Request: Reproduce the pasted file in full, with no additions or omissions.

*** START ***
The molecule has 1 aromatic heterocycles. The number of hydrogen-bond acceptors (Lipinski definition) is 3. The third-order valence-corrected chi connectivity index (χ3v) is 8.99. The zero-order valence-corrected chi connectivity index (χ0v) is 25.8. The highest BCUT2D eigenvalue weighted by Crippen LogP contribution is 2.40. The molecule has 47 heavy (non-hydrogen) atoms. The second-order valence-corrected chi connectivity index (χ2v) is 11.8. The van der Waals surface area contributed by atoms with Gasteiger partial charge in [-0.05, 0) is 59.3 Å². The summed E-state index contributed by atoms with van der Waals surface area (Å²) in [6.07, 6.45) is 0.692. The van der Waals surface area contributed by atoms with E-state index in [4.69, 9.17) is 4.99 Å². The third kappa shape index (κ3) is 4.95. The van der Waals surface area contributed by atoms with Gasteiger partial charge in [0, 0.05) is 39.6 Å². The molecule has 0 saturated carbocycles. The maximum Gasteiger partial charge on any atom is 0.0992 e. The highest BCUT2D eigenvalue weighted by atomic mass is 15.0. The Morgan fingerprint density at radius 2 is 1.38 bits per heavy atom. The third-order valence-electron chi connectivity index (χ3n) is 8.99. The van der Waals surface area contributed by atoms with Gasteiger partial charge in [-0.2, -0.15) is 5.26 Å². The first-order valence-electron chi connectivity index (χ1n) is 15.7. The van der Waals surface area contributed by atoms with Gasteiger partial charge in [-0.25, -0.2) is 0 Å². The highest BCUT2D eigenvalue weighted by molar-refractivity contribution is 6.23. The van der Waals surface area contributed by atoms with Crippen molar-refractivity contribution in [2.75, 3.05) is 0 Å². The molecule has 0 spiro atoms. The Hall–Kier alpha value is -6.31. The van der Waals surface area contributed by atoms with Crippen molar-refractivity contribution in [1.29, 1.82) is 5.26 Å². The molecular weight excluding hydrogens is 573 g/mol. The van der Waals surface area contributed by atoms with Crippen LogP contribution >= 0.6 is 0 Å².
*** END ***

The molecule has 1 aromatic heterocycles. The number of hydrogen-bond acceptors (Lipinski definition) is 3. The third-order valence-corrected chi connectivity index (χ3v) is 8.99. The zero-order valence-corrected chi connectivity index (χ0v) is 25.8. The highest BCUT2D eigenvalue weighted by Crippen LogP contribution is 2.40. The molecule has 47 heavy (non-hydrogen) atoms. The second-order valence-corrected chi connectivity index (χ2v) is 11.8. The van der Waals surface area contributed by atoms with Gasteiger partial charge in [-0.05, 0) is 59.3 Å². The summed E-state index contributed by atoms with van der Waals surface area (Å²) in [6.07, 6.45) is 0.692. The van der Waals surface area contributed by atoms with E-state index in [4.69, 9.17) is 4.99 Å². The third kappa shape index (κ3) is 4.95. The van der Waals surface area contributed by atoms with Gasteiger partial charge in [0, 0.05) is 39.6 Å². The molecule has 0 saturated carbocycles. The maximum Gasteiger partial charge on any atom is 0.0992 e. The highest BCUT2D eigenvalue weighted by atomic mass is 15.0. The Morgan fingerprint density at radius 2 is 1.38 bits per heavy atom. The third-order valence-electron chi connectivity index (χ3n) is 8.99. The van der Waals surface area contributed by atoms with Gasteiger partial charge in [-0.2, -0.15) is 5.26 Å². The first-order valence-electron chi connectivity index (χ1n) is 15.7. The van der Waals surface area contributed by atoms with Gasteiger partial charge in [-0.25, -0.2) is 0 Å². The highest BCUT2D eigenvalue weighted by molar-refractivity contribution is 6.23. The van der Waals surface area contributed by atoms with Crippen molar-refractivity contribution in [2.75, 3.05) is 0 Å². The molecule has 0 spiro atoms. The Hall–Kier alpha value is -6.31. The van der Waals surface area contributed by atoms with Crippen molar-refractivity contribution in [1.29, 1.82) is 5.26 Å². The molecular weight excluding hydrogens is 573 g/mol. The van der Waals surface area contributed by atoms with Crippen LogP contribution >= 0.6 is 0 Å².